It may be the case that while you’re happy to allow a user or process to have
public key authentication access to your server via the
~/.ssh/authorized_keys file, you don’t necessarily want to give them a full
shell, or you may want to restrict them from doing things like SSH port
forwarding or X11 forwarding.
One method that’s supposed to prevent users from accessing a shell is by
defining their shell in
/bin/false, which does indeed
prevent them from logging in with the usual
ssh command syntax. This
isn’t a good approach because it still allows port forwarding and other
If you want to restrict the use of logins with a public key, you can prepend
option pairs to its line in the
authorized_keys file. Some of the most useful
options here include:
from="*.example.com"to the key line would only allow public-key authenticated login if the connection was coming from some host with a reverse DNS of
example.com. You can also put IP addresses in here. This is particularly useful for setting up automated processes through keys with null passphrases.
command="<command>"— Means that once authenticated, the command specified is run, and the connection is closed. Again, this is useful in automated setups for running only a certain script on successful authentication, and nothing else.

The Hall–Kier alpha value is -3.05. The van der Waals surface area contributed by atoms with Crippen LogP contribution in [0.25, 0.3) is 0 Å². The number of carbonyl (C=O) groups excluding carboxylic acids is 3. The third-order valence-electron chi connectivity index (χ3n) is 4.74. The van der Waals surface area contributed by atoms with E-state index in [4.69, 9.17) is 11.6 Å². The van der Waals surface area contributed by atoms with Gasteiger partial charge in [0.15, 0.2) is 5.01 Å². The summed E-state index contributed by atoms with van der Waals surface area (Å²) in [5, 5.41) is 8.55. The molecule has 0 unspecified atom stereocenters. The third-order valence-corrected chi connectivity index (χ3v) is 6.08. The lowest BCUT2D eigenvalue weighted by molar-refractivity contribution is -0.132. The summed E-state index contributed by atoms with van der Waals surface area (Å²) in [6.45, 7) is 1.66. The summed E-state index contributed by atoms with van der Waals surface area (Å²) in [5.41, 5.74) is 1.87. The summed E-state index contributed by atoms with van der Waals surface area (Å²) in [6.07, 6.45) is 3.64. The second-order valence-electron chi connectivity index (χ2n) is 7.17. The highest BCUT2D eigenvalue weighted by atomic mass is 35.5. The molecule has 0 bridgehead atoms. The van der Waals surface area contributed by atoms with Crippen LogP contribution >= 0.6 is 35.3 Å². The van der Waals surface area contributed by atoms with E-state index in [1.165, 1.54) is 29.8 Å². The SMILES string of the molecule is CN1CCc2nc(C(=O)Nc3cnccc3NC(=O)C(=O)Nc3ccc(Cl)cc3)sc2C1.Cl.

no-agent-forwarding— Prevents the key user from forwarding authentication requests to an SSH agent on their client, using the
no-port-forwarding— Prevents the key user from forwarding ports using
no-X11-forwarding— Prevents the key user from forwarding X11 processes.
no-pty— Prevents the key user from being allocated a
ttydevice at all.
So, for example, a public key that is only used to run a script called
runscript on the server by the client
command="runscript",client="client.example",no-pty,no-agent-forwarding,no-port-forwarding ssh-rsa AAAAB2....19Q email@example.com
A public key for a user whom you were happy to allow to log in from anywhere with a full shell, but did not want to allow agent, port, or X11 forwarding:
no-agent-forwarding,no-port-forwarding,no-X11-forwarding ssh-rsa AAAAD3....19Q firstname.lastname@example.org
Use of these options goes a long way to making your public key authentication
setup harder to exploit, and is very consistent with the principle of least
privilege. To see a complete list of the options available, check out the
man page for